Dr Tony Sewell (chairman): Brixton-born son of Jamaican immigrants who has previously questioned claims of institutional racism in Britain
Dr Maggie Aderin-Pocock: Space scientist and presenter of The Sky At Night
Aftab Chughtai: Retail businessman from Birmingham and member of the Grenfell taskforce
Keith Fraser: Former West Midlands Police officer and chairman of the Youth Justice Board
Naureen Khalid: Experienced school governor
Dr Dambisa Moyo: Economist and author who was previously on the board of Barclays Bank
Mercy Muroki: social policy researcher at the Centre for Social Justice, commentator, and columnist
Martyn Oliver: Teacher, chief executive of Outwood Grange Academies Trust which runs more than 30 schools
Dr Samir Shah: TV producer, a former deputy chairman of the Victoria and Albert Museum and a non-executive Director on the BBC Board
Kunle Olulode: Director of the Voice4Change England, charity and member of the Gvernment’s Windrush Working Group
Blondel Cluff: Solicitor and former diplomat for the British Overseas Territory (BOT) of Anguilla, who is chief executive of the West India Committee charity
The authors also stressed that unlike other places, the ‘proportion of deprived neighbourhoods in London is falling’.
‘There is a sense of stagnation about the fate and life chances of poorer White groups, which is less the case with ethnic minority groups,’ the document said.
‘Until the recent focus on the ”left behind” towns and ”levelling up”, there was no national narrative encouraging the advancement for this group in the way there has been for ethnic minorities.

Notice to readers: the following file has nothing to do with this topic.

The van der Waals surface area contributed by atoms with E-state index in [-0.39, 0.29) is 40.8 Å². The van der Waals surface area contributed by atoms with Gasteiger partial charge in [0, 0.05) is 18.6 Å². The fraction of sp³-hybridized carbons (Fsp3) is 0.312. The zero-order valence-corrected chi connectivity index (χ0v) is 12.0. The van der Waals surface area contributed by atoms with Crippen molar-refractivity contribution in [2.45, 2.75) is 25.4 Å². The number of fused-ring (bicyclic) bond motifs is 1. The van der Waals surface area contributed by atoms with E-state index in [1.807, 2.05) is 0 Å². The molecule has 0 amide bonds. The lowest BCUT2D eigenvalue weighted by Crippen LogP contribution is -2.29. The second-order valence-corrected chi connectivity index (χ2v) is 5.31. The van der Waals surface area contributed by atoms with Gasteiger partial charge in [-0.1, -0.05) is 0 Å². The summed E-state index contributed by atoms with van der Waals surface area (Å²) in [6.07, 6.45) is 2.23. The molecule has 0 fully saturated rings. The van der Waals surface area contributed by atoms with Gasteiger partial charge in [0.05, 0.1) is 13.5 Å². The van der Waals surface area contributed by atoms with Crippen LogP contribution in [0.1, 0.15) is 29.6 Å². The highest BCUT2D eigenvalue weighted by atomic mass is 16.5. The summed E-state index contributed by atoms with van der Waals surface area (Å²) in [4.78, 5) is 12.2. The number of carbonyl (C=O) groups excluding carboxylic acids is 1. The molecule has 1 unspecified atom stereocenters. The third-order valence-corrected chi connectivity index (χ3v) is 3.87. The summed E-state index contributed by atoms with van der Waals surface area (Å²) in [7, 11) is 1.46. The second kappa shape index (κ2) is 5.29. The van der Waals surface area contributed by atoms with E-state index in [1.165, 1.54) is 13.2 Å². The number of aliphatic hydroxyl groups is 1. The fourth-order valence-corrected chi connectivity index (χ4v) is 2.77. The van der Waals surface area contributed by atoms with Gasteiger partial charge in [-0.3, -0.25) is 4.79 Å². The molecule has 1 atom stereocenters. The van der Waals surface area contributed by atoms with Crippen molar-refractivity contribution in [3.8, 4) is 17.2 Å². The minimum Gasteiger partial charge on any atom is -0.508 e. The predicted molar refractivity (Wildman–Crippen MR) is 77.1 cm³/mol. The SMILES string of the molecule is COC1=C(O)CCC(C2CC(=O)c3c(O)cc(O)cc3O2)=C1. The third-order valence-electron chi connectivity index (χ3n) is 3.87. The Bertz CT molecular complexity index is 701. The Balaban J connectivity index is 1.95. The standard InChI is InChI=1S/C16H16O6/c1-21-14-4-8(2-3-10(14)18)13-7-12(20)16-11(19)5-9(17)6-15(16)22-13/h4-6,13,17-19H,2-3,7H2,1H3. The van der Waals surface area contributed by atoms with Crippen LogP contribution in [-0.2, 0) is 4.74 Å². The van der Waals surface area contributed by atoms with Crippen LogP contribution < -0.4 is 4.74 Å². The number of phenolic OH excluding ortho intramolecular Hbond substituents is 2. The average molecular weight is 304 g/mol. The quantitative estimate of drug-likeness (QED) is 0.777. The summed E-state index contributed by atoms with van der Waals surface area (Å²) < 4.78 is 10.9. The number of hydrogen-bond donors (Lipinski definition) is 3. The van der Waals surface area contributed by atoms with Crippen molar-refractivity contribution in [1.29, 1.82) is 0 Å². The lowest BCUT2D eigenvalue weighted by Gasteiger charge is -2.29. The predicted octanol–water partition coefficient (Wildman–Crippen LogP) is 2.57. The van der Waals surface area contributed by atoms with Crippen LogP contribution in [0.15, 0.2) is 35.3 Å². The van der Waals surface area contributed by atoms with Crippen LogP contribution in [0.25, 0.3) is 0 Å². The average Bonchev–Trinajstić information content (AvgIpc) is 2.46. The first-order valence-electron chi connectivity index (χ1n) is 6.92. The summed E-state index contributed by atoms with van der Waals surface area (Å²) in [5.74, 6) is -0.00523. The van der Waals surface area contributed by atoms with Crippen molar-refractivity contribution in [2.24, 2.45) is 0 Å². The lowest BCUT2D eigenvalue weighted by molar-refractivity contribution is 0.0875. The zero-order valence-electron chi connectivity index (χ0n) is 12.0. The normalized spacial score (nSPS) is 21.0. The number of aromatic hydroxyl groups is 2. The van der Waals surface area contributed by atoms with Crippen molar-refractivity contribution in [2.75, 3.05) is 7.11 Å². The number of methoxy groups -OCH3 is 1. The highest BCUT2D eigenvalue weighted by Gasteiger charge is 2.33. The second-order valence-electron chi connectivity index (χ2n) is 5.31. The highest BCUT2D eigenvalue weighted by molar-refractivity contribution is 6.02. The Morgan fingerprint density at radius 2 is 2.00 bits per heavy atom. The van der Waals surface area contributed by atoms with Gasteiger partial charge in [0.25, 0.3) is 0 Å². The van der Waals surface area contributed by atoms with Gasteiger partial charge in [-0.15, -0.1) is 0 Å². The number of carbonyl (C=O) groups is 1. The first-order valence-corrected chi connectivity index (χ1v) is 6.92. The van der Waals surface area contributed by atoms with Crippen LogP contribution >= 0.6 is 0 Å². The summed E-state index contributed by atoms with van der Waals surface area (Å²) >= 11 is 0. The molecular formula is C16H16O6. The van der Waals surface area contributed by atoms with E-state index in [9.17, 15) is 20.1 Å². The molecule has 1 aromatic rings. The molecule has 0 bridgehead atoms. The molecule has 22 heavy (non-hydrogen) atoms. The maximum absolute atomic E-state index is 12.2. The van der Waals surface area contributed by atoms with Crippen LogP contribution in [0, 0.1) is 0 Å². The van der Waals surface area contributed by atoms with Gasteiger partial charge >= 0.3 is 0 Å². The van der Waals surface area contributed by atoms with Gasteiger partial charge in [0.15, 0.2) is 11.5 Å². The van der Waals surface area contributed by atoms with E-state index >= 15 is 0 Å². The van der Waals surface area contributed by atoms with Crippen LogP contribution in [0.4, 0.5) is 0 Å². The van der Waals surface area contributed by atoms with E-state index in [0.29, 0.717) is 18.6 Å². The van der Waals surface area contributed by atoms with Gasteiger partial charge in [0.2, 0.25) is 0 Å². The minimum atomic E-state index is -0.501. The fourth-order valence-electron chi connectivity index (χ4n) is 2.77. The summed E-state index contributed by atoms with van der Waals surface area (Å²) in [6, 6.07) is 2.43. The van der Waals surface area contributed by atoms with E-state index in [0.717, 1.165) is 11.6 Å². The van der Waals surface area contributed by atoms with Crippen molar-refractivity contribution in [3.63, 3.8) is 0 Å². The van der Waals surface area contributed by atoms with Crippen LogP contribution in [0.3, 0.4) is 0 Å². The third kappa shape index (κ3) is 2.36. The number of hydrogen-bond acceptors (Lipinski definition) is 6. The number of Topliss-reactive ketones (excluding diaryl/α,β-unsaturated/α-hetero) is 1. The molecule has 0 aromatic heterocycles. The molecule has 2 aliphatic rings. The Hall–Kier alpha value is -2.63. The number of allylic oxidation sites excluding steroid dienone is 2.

‘White children on free school meals lag behind every other group in Progress 8 attainment levels at secondary school.
‘They are also least likely to progress to university. Poor White groups, and especially poor White boys, do badly in the education system everywhere, whereas in some areas at least, especially London, poor ethnic minorities are improving rapidly.’
Terms like ‘White Privilege’ and BAME are unhelpful and should be ditched
The report concluded that as the differences between ethnic groups were at least as important as the things they shared, the use of the acronym BAME (Black, Asian and Minority Ethnic) should be stopped. And it called on organisations ‘to move away from funding unconscious bias training’.
‘Use of the term BAME, which is frequently used to group all ethnic minorities together, is no longer helpful,’ the authors said.
They argued the acronym ‘disguises huge differences in outcomes between ethnic groups’ because it is too broad.
Dr Sewell said: ‘The report highlights the significance of education as the single most powerful tool in reducing ethnic disparities.
‘Another revelation from our dive into the data was just how stuck some groups from the white majority are.’
The report looked at use of the ‘highly controversial and contested’ phrase ‘White privilege’.
‘The phrase, coined in the USA, is undoubtedly alienating to those who do not feel especially privileged by their skin colour,’ it said.
‘Phrases like ‘White privilege’ and ‘White fragility’ imply that it is White people’s attitudes and behaviours that primarily cause the disadvantage experienced by ethnic minorities.